Review by Choice Review
"Aimed in some small way at correcting historical oversights," this reference tool is apologetically brought to us by the author of The People's Chronology (CH, Jan'80). The more than 13,000 entries are flagged with icons that represent 30 themes (political events, human rights, population, crime, science, health and medicine, religion, education, literature, art, sports, economics and everyday life, etc.). The use of these graphic symbols seems to be unnecessary because the indexing is extensive. Three-fourths of the entries chronicle the activities of 18th-, 19th-, and 20th-century women. Very few of the events assigned to the dates between three million BCE and 1700 are attributed to women. Instead, they are historical events that affected women. Trager has included black-and-white photographs and a short bibliography. Recommended for general and undergraduate academic libraries as a complement to Kirstin Olsen's Chronology of Women's History (CH, Dec'94). R. L. Ruben; Western Illinois University
Copyright American Library Association, used with permission.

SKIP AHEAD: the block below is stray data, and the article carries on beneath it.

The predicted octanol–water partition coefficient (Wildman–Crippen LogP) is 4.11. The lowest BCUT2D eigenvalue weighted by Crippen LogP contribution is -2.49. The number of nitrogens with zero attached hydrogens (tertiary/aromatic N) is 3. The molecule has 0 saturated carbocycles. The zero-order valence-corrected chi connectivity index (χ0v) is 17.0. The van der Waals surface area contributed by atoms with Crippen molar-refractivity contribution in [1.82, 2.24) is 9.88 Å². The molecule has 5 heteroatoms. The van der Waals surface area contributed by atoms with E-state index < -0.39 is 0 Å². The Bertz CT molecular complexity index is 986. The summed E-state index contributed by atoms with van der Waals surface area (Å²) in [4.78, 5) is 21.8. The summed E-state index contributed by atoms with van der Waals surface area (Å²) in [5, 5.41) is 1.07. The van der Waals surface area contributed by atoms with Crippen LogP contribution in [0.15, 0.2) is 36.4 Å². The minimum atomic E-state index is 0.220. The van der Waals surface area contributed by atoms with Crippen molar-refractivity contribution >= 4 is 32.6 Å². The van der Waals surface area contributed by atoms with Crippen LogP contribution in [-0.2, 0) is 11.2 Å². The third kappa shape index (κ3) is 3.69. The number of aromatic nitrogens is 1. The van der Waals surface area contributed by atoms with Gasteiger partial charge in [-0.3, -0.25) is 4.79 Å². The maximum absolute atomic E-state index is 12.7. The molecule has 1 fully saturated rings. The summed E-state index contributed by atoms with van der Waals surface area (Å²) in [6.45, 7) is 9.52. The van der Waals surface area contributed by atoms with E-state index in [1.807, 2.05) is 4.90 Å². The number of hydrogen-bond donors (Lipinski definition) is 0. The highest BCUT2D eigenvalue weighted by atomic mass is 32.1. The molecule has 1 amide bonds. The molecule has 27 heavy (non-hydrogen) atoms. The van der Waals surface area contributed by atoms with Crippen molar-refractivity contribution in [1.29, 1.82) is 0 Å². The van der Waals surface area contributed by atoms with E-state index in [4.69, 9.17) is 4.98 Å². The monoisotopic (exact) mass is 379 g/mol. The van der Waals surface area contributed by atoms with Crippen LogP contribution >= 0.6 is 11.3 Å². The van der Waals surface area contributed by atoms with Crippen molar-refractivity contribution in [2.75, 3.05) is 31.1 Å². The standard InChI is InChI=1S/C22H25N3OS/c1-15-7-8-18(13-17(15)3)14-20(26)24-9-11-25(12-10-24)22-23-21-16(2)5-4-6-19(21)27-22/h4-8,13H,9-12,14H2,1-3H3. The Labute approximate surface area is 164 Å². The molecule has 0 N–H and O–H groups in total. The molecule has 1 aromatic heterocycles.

Review by Booklist Review
From the compiler of The People's Chronology [RBB My 15 92] comes this history of women and their achievements from approximately 3 million B.C. (based on the discovery of the fossil teenage female "Lucy") to 1993. Events are listed by year, two columns to a page. They are identified by one of 29 symbols standing for such categories as political events, exploration and colonization, energy, technology, science, sports, medicine, and religion. The symbols are identified at the beginning of the book; using them as running headers or footers would help users. Black-and-white photos illustrate the work. Trager acknowledges that listing all the sources used in compiling this book would be impossible. However, he includes a brief bibliography of "especially helpful" sources. An extensive index leads to the more than 3,500 women and 13,000 events mentioned in the chronology. Olsen's Chronology of Women's History [RBB S 15 94] is similar in scope, format, and price. It has no illustrations. For comparison, for the year 1908, Trager lists 28 events and Olsen, 44. Only 10 of the events appear in both books. Entries in Trager tend to be more detailed, but occasionally Olsen gives more information on an event; for example, she lists more medal winners at the 1908 Olympics. The winner of the women's singles at Wimbledon for 1908 is incorrect in Trager and correct in Olsen. The books differ in the dates of some events. Trager has Melitta Bentz inventing the drip coffeemaker in 1909; Olsen lists it as 1908. Trager lists the 1908 Olympics as the first in which women participated; Olsen notes that the 1900 Olympics were the first for women. Trager's Women's Chronology is the more attractive and readable of these two books, but each book has many unique entries. (Reviewed October 15, 1994)
From Booklist, Copyright (c) American Library Association. Used with permission.